Balboa sent Rodrigo de Colmenares, with 1/3 of the force and one of the brigantines to go up the main branch of the river. He took the rest of the force and proceeded up one of the other branches. He found a large number of fishing nets in the water, and therefore named this branch, Río de las Redes. After going up river a short distance, they came upon an abandoned town, that was owned by the Cacique Cémaco, the powerful ruler of Darien. When the Indians saw the Spaniards approaching, the fled into the jungles. Balboa was able to capture 2 large canoes, a large quantity of bows and arrows, and 7,000 pesos of gold.

From here, they returned to the gulf, where they encountered a storm that swamped the canoes, and they lost all of the captured gold and the men on board. After this, Balboa, entered the Río Grande, with the remaining canoes. brigantine and survivors, following Colmenares. They were able to overtake Colmenares, joined forces, and proceeded up the river. About 12 leagues from the mouth, they discovered an island, which they named Cañafístola, because of the large number of these trees on the island. The Spaniards feasted on a great number of this fruit, only to discover that it had a great laxative effect and they became incapacitated for a while.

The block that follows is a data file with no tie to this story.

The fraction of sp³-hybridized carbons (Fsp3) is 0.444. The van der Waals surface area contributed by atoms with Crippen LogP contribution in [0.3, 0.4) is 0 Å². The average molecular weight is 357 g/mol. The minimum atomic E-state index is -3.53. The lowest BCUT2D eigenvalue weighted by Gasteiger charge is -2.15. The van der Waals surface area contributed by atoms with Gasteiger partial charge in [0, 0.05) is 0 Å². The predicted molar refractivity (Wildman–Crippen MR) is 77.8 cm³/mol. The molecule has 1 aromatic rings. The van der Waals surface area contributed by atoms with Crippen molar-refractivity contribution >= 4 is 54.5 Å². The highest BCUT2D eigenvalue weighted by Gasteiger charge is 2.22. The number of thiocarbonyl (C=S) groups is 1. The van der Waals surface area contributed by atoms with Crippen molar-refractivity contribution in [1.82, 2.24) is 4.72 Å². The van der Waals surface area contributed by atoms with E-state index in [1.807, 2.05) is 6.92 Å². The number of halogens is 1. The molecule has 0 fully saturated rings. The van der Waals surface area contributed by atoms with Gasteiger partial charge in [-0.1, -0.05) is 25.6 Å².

When able, they proceeded up the right branch of the river, coming to a tributary, they named Río Negro, because of the dark color of the water. Continuing up the Río Negro about 5 or 6 leagues, they arrived at a town, owned by the Cacique Abenameche. This town had about 500 houses. The Indians made an attempt to defend them selves, but their spears, wooden swords and clubs were no match compared to the iron weapons, firearms, cannons, and dogs, on the Spanish side. The town was quickly overrun and looted. One of the Spaniards, cut off the arm of the Cacique, with one blow of his sword.